Take the 2-minute tour ×
Stack Overflow is a question and answer site for professional and enthusiast programmers. It's 100% free, no registration required.

When I try to include things like <unordered_map> it fails and says the file doesn't exist, while when I try to include <tr1/unordered_map> it works. however, the include files that are present also in c++03 are found, and are c++11 (like <vector> has move constructor). Also, headers that are only in c++11 and not in tr1 are found normally as well, like <thread>.
Its like everything that was new in tr1 was just thrown into tr1 folder and everything else into normal include.
Why is this happening? Is there any fix to it without modifying source files?
Passing -I/path/to/include/tr1 won't work because everything is in the tr1 namespace.
The compiler I'm using is

Apple clang version 3.0 (tags/Apple/clang-211.10.1) (based on LLVM 3.0svn)
share|improve this question
1  
Have you considered that your compiler/standard library implementation simply may not be complete? –  Nicol Bolas Oct 24 '11 at 4:15
1  
Echoing @NicolBolas, what standard library are you using? What version/revision number? –  Michael Price Oct 24 '11 at 4:39
    
Also, I'd suggest tagging the compiler and standard library you are using here to get a bit more focused attention from folks that work on them. –  Michael Price Oct 24 '11 at 4:40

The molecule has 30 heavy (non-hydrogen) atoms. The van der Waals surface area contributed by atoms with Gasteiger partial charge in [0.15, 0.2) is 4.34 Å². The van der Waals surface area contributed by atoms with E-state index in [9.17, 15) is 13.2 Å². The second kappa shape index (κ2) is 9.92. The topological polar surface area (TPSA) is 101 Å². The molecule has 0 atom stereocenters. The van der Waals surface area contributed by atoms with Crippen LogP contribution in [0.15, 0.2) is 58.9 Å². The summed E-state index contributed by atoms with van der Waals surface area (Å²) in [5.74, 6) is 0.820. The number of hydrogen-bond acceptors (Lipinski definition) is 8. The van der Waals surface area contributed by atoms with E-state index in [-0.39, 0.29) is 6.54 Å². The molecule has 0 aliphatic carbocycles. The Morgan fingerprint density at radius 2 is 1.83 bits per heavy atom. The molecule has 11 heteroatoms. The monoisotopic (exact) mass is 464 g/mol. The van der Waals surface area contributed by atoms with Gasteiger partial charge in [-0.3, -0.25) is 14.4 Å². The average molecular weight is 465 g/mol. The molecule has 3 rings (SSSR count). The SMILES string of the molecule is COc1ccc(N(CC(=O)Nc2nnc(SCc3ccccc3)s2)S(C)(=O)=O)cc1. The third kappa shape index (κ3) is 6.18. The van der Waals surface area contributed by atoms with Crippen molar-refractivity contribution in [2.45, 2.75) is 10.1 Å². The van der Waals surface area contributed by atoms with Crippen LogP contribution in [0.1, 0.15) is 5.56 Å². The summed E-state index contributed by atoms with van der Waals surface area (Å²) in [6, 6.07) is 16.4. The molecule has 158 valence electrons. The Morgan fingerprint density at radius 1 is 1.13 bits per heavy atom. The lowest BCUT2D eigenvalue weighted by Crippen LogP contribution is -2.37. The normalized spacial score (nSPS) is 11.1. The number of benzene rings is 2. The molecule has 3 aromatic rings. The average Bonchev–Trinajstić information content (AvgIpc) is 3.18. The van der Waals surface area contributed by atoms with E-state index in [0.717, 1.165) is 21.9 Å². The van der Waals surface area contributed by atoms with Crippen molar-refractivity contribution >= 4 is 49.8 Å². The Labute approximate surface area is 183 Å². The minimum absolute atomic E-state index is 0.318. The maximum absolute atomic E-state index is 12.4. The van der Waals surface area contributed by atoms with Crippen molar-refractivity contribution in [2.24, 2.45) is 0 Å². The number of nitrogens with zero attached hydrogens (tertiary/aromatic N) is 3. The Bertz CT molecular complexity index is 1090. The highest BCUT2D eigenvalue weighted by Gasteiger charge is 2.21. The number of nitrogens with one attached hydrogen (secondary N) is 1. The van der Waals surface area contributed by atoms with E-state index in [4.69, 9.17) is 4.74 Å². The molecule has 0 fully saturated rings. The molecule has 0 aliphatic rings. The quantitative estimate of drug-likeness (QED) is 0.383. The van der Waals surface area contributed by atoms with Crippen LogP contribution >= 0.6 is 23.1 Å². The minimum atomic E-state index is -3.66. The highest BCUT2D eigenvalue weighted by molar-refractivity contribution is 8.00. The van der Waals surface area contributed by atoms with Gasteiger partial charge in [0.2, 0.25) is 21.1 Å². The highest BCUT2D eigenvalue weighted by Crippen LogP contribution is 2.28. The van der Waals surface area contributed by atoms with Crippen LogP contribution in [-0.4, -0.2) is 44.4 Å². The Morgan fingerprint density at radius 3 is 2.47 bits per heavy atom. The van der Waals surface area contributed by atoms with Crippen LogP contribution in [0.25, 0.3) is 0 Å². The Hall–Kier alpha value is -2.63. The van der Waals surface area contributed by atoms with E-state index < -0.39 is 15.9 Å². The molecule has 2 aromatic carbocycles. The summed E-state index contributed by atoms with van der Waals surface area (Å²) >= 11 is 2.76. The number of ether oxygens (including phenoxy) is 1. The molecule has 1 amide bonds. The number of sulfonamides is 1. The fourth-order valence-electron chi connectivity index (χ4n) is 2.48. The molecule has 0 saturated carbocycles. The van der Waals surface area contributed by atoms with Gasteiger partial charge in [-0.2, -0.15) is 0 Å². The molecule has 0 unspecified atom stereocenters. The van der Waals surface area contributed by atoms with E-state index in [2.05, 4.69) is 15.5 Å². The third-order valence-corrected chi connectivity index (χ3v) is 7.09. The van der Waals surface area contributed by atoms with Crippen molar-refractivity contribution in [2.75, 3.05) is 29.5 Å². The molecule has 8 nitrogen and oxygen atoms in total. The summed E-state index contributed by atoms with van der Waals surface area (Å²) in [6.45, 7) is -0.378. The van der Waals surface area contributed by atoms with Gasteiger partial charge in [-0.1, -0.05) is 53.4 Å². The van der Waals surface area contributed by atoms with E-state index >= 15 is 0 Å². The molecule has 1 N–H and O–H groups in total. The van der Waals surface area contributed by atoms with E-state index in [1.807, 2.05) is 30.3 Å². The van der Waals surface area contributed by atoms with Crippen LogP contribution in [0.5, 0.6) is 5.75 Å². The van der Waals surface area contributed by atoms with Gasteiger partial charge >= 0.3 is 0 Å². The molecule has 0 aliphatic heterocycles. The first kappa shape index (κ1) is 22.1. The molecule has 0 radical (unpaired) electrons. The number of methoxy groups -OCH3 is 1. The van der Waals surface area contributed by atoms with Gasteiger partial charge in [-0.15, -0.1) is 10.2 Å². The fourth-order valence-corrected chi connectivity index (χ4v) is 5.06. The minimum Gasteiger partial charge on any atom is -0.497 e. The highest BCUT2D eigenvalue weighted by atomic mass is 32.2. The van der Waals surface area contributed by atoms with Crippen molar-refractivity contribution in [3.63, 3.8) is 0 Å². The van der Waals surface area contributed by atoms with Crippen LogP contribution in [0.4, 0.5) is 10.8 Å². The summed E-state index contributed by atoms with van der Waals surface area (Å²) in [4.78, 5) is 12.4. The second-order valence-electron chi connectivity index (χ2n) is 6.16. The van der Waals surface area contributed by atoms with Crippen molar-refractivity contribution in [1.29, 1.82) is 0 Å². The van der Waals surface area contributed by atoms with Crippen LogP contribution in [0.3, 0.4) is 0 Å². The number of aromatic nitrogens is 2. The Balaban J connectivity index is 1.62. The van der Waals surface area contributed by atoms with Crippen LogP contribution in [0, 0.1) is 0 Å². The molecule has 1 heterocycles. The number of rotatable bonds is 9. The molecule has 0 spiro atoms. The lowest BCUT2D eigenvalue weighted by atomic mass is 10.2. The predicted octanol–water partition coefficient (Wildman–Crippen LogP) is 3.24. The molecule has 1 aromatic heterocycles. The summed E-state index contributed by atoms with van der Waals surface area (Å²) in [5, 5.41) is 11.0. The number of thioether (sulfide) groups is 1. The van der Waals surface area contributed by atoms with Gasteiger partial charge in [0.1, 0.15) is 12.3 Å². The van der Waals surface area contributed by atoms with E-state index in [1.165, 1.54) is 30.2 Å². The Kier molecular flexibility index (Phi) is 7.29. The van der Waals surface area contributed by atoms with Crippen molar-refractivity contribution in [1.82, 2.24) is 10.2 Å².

3 Answers 3

up vote 9 down vote accepted

TR1 (technical report 1) is not a standard, but merely a report. It is an official way of letting people know that the committee is interested in this area. Any tr1 implementation is an experimental release aimed at getting field feedback for the purpose of bettering a future standard.

Using Apple's Xcode 4.2 you can choose a nearly complete C++11 library by searching your build settings for "libc++" and then choose "libc++" as the C++ Standard Library (it is not the default).

Or if you prefer the command line you can -stdlib=libc++.

libc++ does not contain any tr1 components, but does contain all of C++11 except for <atomic>.

share|improve this answer
    
Thanks, I thought -lc++ was the switch for the new standard library. with -stdlib=libc++ its working great. –  Dani Oct 24 '11 at 15:34

Add both the following parameters to clang++:

-std=c++11 -stdlib=libc++ 
share|improve this answer
    
Sorry for being a noob, How do I add these parameters to clang++? <-- configuring macports... –  Beshoy Girgis Oct 28 '13 at 18:04
    
@BeshoyGirgis I don't know about macports. But generally from a command line: clang++ somefile.cpp -std=c++11 -stdlib=libc++ –  terphi Oct 28 '13 at 20:51
    
+1; this worked for me in CMake: set(CMAKE_CXX_FLAGS "${CMAKE_CXX_FLAGS} -std=c++11 -stdlib=libc++") –  Mike Apr 26 at 7:15

Yes different compilers treat TR1 headers differently. GCC for example does the same thing that you experienced whereas MVS accepts <unordered_map>. One way to work around it is to use boost/tr1/unordered_map.hpp if cross platform or multiple compiler compilation is necessary for you.

share|improve this answer
    
What is 'MVS' ? –  ildjarn Oct 25 '11 at 17:43
    
MVS = Microsoft Visual Studio I guess. –  TomA Nov 2 '11 at 15:32

Your Answer

 
discard

By posting your answer, you agree to the privacy policy and terms of service.

Not the answer you're looking for? Browse other questions tagged or ask your own question.